- Added by: Jamie Collin, Contributed by:
Abstract: Recent discussions in the philosophy of biology have brought into question some fundamental assumptions regarding evolutionary processes, natural selection in particular. Some authors argue that natural selection is nothing but a population-level, statistical consequence of lower-level events (Matthen and Ariew ; Walsh et al. ). On this view, natural selection itself does not involve forces. Other authors reject this purely statistical, population-level account for an individual-level, causal account of natural selection (Bouchard and Rosenberg ). I argue that each of these positions is right in one way, but wrong in another; natural selection indeed takes place at the level of populations, but it is a causal process nonetheless.
Comment: This would be useful in a course on the philosophy of science, the philosophy of biology, or in a section on causation in a course on metaphysics. The paper would be appropriate for undergraduate or graduate-level courses. It is quite long.Export citation in BibTeX formatExport text citationView this text on PhilPapersExport citation in Reference Manager formatExport citation in EndNote formatExport citation in Zotero format
- Added by: Barbara Cohn, Contributed by: Anya Plutynski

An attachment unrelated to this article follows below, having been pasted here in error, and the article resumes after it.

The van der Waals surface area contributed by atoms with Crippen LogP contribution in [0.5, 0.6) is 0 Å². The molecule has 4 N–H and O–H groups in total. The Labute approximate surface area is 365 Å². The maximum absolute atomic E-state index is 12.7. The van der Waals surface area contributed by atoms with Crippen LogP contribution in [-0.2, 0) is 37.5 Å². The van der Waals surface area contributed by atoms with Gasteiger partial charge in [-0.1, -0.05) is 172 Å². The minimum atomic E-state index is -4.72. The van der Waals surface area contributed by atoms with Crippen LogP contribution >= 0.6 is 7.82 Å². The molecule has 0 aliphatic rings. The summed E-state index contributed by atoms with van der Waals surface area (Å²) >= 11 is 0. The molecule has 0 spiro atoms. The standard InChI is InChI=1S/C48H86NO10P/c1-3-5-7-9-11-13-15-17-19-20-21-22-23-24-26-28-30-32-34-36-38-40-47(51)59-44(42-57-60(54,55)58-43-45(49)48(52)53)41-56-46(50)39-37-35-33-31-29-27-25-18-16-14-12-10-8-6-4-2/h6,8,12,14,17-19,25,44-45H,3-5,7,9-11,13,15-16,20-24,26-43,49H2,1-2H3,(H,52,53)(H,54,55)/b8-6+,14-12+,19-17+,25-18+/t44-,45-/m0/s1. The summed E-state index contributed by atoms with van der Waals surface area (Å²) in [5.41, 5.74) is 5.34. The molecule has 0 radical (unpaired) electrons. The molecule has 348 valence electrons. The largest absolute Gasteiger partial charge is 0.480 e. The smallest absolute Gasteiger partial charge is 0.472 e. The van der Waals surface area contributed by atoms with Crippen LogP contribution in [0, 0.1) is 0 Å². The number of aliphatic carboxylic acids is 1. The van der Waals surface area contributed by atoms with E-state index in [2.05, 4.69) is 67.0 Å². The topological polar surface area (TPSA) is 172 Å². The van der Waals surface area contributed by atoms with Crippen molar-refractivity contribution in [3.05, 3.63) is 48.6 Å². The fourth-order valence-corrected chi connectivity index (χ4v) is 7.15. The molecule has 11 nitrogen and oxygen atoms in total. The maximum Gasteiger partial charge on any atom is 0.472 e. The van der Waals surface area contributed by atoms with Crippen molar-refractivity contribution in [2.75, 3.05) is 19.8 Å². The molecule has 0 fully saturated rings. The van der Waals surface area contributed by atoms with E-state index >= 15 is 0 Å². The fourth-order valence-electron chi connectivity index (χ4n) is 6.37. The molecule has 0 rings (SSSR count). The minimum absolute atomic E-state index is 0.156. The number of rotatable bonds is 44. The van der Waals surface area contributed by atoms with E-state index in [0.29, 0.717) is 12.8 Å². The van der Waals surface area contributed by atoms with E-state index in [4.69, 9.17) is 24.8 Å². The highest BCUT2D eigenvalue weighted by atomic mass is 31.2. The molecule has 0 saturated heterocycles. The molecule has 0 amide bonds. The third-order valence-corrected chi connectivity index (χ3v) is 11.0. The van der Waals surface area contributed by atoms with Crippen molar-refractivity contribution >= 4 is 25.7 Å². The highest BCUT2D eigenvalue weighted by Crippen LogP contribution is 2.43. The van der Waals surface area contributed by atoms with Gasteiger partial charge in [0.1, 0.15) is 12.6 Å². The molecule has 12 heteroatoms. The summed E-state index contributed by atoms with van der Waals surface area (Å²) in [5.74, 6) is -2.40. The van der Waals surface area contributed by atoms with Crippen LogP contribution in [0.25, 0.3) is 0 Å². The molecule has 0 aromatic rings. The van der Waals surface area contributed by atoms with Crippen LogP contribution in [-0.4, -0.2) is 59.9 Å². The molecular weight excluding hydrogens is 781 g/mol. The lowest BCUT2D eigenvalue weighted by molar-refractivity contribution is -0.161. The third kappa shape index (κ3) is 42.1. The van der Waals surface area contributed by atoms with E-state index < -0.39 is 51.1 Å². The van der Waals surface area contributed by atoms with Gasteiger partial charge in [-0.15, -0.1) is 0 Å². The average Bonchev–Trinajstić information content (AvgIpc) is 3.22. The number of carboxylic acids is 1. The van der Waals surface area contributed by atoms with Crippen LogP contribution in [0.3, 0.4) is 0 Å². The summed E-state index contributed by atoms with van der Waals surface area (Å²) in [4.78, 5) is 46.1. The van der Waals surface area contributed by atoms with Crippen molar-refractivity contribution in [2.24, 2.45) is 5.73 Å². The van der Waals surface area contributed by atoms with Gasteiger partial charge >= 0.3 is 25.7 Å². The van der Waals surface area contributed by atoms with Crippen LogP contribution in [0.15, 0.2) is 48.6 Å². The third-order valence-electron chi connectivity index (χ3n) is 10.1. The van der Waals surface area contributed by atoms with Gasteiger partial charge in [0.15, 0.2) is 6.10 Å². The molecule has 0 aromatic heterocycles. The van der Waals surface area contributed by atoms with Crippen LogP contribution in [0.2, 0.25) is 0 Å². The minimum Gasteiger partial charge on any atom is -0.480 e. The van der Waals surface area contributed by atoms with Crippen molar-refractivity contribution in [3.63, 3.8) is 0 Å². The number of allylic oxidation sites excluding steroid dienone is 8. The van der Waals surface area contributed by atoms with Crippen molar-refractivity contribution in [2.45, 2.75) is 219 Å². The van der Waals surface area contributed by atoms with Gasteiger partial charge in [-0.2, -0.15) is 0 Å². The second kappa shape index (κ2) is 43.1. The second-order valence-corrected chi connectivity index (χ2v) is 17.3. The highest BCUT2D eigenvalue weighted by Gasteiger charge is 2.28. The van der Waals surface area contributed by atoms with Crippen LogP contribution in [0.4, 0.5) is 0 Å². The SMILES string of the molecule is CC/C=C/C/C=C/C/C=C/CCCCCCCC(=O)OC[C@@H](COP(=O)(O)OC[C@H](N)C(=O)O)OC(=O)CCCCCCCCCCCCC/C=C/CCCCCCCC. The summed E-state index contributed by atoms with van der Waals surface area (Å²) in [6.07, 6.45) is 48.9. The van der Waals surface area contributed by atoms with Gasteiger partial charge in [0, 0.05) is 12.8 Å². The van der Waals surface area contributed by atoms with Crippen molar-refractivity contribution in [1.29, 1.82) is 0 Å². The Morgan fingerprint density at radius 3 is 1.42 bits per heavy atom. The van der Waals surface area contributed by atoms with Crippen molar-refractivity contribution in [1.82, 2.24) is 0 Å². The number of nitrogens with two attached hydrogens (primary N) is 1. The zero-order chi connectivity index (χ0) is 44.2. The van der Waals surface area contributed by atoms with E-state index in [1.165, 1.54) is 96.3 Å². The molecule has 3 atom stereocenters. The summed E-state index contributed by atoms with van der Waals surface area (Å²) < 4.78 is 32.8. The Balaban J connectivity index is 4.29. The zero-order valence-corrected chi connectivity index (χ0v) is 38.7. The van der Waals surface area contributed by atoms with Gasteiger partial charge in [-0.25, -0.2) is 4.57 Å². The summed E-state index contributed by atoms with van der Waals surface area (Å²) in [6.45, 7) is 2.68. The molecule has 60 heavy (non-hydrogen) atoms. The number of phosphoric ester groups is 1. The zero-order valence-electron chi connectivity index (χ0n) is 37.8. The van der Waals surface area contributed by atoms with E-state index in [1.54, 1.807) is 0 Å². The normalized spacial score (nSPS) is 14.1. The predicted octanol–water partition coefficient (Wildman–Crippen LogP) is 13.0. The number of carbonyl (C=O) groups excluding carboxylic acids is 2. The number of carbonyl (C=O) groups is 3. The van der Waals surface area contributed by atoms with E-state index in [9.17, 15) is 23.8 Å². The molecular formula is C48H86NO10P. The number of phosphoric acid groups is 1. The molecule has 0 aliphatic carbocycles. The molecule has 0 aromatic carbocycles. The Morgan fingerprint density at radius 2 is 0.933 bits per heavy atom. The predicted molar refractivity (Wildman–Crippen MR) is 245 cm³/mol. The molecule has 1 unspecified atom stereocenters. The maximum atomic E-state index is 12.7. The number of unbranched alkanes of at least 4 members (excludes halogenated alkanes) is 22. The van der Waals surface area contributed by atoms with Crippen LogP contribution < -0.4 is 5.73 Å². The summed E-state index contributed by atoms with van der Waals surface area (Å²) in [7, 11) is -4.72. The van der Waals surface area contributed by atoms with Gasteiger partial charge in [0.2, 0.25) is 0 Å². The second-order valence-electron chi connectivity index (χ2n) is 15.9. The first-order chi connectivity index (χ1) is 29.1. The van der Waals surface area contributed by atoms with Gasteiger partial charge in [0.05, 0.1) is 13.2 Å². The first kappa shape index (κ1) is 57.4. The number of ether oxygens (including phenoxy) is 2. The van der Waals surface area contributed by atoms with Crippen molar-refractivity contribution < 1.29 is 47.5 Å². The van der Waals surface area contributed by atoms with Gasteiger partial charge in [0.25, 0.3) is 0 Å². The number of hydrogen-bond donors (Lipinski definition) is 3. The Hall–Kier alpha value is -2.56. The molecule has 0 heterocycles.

Abstract: I argue that the propensity interpretation of fitness, properly understood, not only solves the explanatory circularity problem and the mismatch problem, but can also withstand the Pandora’s box full of problems that have been thrown at it. Fitness is the propensity (i.e., probabilistic ability, based on heritable physical traits) for organisms or types of organisms to survive and reproduce in particular environments and in particular populations for a specified number of generations; if greater than one generation, ‘reproduction’ includes descendants of descendants. Fitness values can be described in terms of distributions of propensities to produce varying number of offspring and can be modeled for any number of generations using computer simulations, thus providing both predictive power and a means for comparing the fitness of different phenotypes. Fitness is a causal concept, most notably at the population level, where fitness differences are causally responsible for differences in reproductive success. Relative fitness is ultimately what matters for natural selection.
Comment: I use this in discussions of natural selection and probability in evolution.
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